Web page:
Blake has in his possession several important pieces of evidence. Others he has to track down in the decrepit and corrupted computer systems on backwater worlds such as Jaypea-V. As fast as he can find them, these records seem to disappear, sometimes shortly after he has read them. But he does, at least, have his own copy of the most important source: the Testimony of Havemercy Grey. It is a strange document. Ortiz’s life, as filtered through Grey, seems too crazy to be true. Also, if Grey is to be believed, while in the middle of a story, Ortiz occasionally addresses Blake in person, as if she knows he will be reading what Grey writes down.

If that hasn’t whetted your appetite for these books, I don’t know what else I can say. Holborn has created something amazing here. The voices of the Western in the first two books, and the War Novel in this one, are beautifully rendered. The Ifs are a truly fascinating alien species. Lutho Xoon is exactly the right villain for a story being written now.

But, you know, just in case, and because style is everything with these books, there is one more voice on the page. It belongs to DJ Lester Sixofus of the non-stop wire show, ‘Perpetual Notions’. Lester exists in Hav’s timeline, and he’s keen to keep his listeners up to date with the story of how the notorious Nine Lives is finally being brought to justice by a plucky young deputy from a backwater moon. Lester, I am fairly sure, was inspired by DJ Crash Crash who provides updates on the hunt for Cindi Mayweather on Janelle Monae’s classic concept album, The Electric Lady.

Power Up, y’all.

Ninth Life will be published on July 23rd. Stark kindly sent me an advance copy.

book cover
Title: Ninth Life
By: Stark Holborn
Publisher: Titan
Purchase links:
Amazon UK
Amazon US UK
See here for information about buying books though Salon Futura

The Brides of High Hill

You know the drill by now. Cleric Chih and their neixin, Almost Brilliant, are somewhere out in the world. They get into an adventure. Stories are told, and a mystery is solved. Except, of course, if Nghi Vo did the same thing with every story in the Singing Hills cycle, it would get quite dull. So she doesn’t. While every story has those core elements, each one proceeds very differently. Sometimes we are even deprived of the company of Almost Brilliant, as is the case for most of The Brides of High Hill, though I hope Vo won’t do that too often because the neixin is very much the star of the show.

The Brides of High Hill, as you might perhaps expect from the title, starts of with something of a Bluebeard theme to it. Cleric Chih has fallen in with a party on the road. The Phams, a somewhat impoverished noble family, are taking their young daughter, Nhung, to get married. She is to wed Lord Guo, of the city of Doi Cao. He is very wealthy, and very old. He has had several wives before. He also has a son, whom Nhung is told is insane. Of course the young man is handsome, and he tries to give Nhung a terrible warning.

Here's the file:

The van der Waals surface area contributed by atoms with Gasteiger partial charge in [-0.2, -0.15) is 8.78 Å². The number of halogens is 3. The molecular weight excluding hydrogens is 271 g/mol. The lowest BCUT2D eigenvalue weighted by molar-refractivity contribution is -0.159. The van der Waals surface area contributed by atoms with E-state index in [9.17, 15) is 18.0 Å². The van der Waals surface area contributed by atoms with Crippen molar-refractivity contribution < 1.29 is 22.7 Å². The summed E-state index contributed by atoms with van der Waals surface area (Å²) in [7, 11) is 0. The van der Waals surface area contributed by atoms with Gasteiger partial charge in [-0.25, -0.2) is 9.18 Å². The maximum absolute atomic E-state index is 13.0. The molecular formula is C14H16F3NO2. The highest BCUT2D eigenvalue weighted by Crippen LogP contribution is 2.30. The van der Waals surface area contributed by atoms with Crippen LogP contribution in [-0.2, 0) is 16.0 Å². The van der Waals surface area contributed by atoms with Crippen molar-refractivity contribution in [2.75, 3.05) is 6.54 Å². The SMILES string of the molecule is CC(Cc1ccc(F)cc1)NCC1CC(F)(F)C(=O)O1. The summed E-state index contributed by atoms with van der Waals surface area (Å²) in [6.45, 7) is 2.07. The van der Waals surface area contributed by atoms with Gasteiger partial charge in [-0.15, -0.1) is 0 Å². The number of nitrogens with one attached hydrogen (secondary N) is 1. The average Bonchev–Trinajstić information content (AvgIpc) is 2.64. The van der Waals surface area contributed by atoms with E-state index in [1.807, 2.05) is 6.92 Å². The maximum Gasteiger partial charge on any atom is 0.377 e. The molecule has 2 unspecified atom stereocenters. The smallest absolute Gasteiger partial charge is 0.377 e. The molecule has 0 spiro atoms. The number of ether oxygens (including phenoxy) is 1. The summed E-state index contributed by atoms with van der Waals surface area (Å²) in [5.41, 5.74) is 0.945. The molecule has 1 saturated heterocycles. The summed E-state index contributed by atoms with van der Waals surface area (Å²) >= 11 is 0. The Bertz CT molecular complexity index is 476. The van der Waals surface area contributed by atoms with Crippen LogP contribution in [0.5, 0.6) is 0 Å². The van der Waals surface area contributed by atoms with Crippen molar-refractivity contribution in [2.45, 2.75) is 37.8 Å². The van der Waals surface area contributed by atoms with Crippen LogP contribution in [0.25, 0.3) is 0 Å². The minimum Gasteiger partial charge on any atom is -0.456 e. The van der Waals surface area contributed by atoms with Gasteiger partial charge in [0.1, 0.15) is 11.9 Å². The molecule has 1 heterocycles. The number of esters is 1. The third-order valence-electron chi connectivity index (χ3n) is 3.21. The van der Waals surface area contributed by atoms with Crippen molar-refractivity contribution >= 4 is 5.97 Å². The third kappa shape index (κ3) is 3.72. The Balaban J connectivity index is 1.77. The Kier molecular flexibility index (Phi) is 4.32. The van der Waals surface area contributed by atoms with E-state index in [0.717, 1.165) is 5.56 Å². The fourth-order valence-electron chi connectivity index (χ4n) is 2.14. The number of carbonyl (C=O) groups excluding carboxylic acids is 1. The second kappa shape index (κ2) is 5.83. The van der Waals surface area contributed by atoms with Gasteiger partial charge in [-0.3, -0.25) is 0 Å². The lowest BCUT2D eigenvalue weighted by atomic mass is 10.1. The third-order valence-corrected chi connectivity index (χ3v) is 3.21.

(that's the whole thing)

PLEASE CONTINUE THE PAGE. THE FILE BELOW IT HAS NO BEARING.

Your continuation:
Nhung’s parents are far too keen to avail themselves of part of Lord Guo’s fortune, and his impressive hospitality, to worry about the fate of their daughter. Fortunately for Nhung, she has taken a liking to Cleric Chih, and clerics have sufficient status in society for our hero to be of some small assistance to the unfortunate girl.

You can see where all of this is going. Except of course you can’t, because this is a Singing Hills novella, so you know that there will be a twist somewhere towards the end of the story.

This latest installment in the series is somewhat darker than previous books, though it is apparently nowhere near as dark as the legendary baby-eating story that Vo talks about in her recent appearance on The Coode Street Podcast. are probably right to have passed on it, because the market these days seems to be very much in favour of fluffiness, but I do hope that it gets to see print at some point in the future.

Beyond that there is not a lot I can say, except that I love these books, and I will keep buying them as long as Vo keeps churning new ones out.

book cover
Title: The Brides of High Hill
By: Nghi Vo
Purchase links:
Amazon UK
Amazon US UK
See here for information about buying books though Salon Futura


Once upon a time there was a princess in a tower.

That, you might think, has already been done to death. But writers are endlessly inventive and, in Thornhedge, T Kingfisher has found a new angle. What if, she asked, the princess has been put there for a reason? What if people are terrified of what might happen if she gets out.

This, then, is the story of Toadling, a human princess who was stolen away by wicked fairies shortly after her birth. Thanks to the weird way time works in Faerie, she grew up happily amongst a group of pond folk, and she learned a little magic on the way. Meanwhile, in the royal castle where she was born, and a changeling has been left, all hell was about to be let loose. Only one person can prevent it.

Our story begins hundreds of years later. The castle containing the sleeping faerie princess has long since vanished behind a wall of thorns and brambles. Toadling still watches over it, just in case. And here, along the road, comes Halim, a young Muslim knight who is far more interested in books than tournaments, and who has found references to a mysterious lost kingdom and a hidden tower containing a sleeping girl.

Toadling has fought to keep her changeling foster sister contained for centuries. People she can manage. Magic she can counter. But can she fight the power of story?

Despite what budding writers may think, having the idea is only a small part of the job. Lots of people could have come up with a similar take on Sleeping Beauty. Few, if any, could have told it the way Kingfisher does. And that is the difference between an ordinary story and a great one.